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Gardening should be easy, manageable, affordable and fun – and small changes can make a big impact, says Samara Bebb-Bassett

Google 'Ecosystem Services' and you'll find many websites that define it the same way: 'Ecosystem services are defined as the goods and services provided by ecosystems to humans.'


This includes direct and indirect contributions of different ecosystems to human well-being that impact our quality of life and our survival. It is not surprising then that without nature and the services they provide us, we would not be able to thrive and exist. We owe a lot to nature and it has become increasingly obvious over the years that we need to give something back.


In January 2021, I began a personal research project into studying how companion planting and habitat creation could help to change the way we think about our immediate environments – but also how it could be done in a manageable and affordable way.

Habitat Garden painted on wooden gate

As a world united by wanting to be more sensitive to the requirements of nature, while reducing our carbon footprint and reducing the impact of life on our pockets, we want to be able to do more – but are often restricted by budget and time.


Gardening and providing a space for nature should be available to all and there are many organisations, large and small, that are working to ensure that accessibility is at the forefront of their services and the advice they provide.


During 2021, I tested and studied the impact that different growing companions had on each other, while at the same time designed my space with areas that would accommodate nature in the hope of boosting produce yield and the biodiversity of the area.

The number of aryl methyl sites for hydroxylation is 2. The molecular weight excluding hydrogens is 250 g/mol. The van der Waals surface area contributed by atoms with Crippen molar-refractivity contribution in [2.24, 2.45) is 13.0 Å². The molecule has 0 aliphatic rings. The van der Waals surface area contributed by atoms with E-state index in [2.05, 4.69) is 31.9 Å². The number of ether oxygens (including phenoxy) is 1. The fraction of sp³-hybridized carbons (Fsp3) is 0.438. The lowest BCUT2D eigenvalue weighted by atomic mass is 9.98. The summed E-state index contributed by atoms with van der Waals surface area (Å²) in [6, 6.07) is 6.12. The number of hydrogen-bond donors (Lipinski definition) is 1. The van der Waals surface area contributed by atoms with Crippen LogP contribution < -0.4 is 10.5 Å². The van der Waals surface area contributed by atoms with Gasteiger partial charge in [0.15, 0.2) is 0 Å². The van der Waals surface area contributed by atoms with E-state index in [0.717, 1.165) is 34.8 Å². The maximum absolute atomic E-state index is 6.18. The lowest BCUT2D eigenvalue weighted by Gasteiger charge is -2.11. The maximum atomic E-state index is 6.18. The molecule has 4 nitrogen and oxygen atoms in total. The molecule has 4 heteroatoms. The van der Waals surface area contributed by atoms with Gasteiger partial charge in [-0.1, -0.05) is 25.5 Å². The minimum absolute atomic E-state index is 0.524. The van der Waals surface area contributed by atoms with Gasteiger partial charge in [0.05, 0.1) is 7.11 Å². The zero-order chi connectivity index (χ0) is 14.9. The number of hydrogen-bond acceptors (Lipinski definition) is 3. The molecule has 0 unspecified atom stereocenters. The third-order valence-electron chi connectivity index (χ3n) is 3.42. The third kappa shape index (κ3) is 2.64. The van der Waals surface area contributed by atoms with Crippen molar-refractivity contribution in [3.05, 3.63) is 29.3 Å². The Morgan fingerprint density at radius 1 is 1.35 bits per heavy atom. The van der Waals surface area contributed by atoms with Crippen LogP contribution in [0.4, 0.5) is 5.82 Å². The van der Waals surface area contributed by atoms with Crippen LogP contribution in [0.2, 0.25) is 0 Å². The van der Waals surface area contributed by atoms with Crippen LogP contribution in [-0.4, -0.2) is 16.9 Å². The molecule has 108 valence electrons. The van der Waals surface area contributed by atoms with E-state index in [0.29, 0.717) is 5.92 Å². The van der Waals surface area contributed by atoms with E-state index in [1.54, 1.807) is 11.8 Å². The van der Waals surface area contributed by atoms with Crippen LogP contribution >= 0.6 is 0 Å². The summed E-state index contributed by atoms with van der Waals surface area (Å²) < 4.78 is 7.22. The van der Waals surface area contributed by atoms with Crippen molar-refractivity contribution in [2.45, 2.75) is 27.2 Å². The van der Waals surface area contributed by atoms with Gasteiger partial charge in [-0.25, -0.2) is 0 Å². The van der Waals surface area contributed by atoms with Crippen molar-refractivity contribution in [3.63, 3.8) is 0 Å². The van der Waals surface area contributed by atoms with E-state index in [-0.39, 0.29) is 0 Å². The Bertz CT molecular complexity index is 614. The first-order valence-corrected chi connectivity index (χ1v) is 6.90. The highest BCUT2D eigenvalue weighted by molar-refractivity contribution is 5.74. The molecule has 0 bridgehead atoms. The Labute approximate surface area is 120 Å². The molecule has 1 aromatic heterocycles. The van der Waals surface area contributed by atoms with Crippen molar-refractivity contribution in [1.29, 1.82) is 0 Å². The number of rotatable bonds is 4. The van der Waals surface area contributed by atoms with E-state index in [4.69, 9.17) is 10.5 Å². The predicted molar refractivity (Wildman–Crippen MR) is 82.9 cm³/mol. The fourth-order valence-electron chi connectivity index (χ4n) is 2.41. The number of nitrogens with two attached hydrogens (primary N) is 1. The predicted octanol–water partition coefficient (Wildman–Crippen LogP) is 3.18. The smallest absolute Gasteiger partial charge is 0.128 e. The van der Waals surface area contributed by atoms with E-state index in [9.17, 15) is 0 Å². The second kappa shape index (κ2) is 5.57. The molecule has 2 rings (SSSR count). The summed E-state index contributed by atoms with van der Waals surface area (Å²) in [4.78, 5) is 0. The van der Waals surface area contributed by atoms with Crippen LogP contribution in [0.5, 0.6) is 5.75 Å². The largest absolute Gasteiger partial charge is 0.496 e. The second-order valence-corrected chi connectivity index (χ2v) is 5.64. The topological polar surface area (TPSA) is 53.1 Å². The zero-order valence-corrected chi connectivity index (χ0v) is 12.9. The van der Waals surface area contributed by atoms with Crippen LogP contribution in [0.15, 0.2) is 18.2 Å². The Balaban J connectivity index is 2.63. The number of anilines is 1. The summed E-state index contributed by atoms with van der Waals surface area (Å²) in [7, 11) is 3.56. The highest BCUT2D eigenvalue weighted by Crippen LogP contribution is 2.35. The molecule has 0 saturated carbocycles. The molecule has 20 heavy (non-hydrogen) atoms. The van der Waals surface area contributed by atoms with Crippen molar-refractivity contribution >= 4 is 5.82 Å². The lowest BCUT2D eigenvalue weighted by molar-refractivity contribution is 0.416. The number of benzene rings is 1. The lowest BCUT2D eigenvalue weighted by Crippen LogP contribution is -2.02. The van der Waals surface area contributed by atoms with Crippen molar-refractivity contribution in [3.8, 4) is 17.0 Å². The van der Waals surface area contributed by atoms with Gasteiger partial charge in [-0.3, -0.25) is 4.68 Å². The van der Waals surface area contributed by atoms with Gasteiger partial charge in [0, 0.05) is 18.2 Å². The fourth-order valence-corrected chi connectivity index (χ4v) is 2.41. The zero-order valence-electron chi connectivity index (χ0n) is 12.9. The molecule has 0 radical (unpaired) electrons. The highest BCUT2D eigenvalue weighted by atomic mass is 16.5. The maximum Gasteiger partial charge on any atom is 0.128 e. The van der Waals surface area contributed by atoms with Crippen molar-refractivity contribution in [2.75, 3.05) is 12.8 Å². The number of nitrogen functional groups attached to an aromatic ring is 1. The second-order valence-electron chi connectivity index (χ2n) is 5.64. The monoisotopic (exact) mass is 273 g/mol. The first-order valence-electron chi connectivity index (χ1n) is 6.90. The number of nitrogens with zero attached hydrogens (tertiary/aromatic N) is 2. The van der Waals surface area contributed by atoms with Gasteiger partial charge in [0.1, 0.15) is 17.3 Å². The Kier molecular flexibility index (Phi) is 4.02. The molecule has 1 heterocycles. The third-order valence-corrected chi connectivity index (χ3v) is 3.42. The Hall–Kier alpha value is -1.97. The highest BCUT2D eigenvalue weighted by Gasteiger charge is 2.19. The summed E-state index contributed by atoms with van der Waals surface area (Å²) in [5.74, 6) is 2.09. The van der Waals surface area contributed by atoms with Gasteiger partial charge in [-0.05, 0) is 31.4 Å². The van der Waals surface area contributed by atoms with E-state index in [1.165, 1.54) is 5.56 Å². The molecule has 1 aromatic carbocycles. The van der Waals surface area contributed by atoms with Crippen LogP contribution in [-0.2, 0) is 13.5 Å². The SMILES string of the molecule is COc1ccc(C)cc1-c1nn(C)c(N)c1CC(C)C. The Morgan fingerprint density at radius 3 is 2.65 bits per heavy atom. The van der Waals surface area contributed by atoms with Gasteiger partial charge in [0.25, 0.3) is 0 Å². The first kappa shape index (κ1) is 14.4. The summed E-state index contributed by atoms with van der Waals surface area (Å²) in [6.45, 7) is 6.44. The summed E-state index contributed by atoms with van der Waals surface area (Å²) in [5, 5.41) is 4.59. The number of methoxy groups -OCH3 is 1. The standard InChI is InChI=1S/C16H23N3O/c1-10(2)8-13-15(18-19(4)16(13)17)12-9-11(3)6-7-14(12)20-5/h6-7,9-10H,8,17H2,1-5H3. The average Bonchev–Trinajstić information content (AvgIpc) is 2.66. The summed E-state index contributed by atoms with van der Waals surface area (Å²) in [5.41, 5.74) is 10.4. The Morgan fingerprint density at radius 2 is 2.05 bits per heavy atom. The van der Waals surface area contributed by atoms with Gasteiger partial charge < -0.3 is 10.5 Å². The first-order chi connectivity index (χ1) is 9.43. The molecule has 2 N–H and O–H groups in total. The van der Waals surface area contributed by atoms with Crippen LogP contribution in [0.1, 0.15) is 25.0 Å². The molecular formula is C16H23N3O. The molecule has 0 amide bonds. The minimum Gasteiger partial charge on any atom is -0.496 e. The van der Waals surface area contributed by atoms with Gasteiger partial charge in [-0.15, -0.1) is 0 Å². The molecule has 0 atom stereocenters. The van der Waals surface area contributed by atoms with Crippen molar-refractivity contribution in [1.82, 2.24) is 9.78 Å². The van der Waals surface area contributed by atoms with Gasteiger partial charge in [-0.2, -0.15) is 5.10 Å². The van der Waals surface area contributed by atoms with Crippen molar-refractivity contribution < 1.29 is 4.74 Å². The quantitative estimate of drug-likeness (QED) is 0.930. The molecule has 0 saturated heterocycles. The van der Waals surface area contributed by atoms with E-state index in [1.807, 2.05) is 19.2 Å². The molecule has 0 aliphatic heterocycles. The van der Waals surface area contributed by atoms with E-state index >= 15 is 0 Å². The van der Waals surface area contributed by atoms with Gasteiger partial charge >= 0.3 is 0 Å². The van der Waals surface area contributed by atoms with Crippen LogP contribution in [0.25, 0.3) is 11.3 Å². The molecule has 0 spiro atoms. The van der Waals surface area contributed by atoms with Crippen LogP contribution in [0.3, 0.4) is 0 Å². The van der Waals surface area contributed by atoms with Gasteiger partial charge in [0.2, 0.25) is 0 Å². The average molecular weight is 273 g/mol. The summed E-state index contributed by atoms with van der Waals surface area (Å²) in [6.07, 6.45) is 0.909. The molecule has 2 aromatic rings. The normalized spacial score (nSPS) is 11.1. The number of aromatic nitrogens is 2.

Set within an old estate kitchen garden, untouched for over 50 years, the soil was rich and full of soil invertebrates that would be incredibly useful for the plan I had – creating a combined garden sensitive to our own growing needs, and improving the diversity of the space around us.


This became more important to me when a tenant farmer took over the remaining kitchen garden space and put tonnes of imported topsoil on top of the existing ground to create beds, digging up the remainder to create concrete pathways. Not only did the resident deer population disappear from the space but the ground has become suffocated, and insect populations declined.


This demonstrated a need for business, rather than being sensitive to the area and being respectful of what nature can provide to aid in our survival through food production. But with my developing garden seeing a boost in insect populations as well as soil invertebrates, bats, and bird species, I was confident that I could add balance back into the garden.

Montage of garden images
Montage of plant images

By setting native hedgerow whips, flowering herbs and wildflowers around the space and beds dug from the existing soil, the ground was exposed and aerated through now complex root systems that continued to welcome visitors.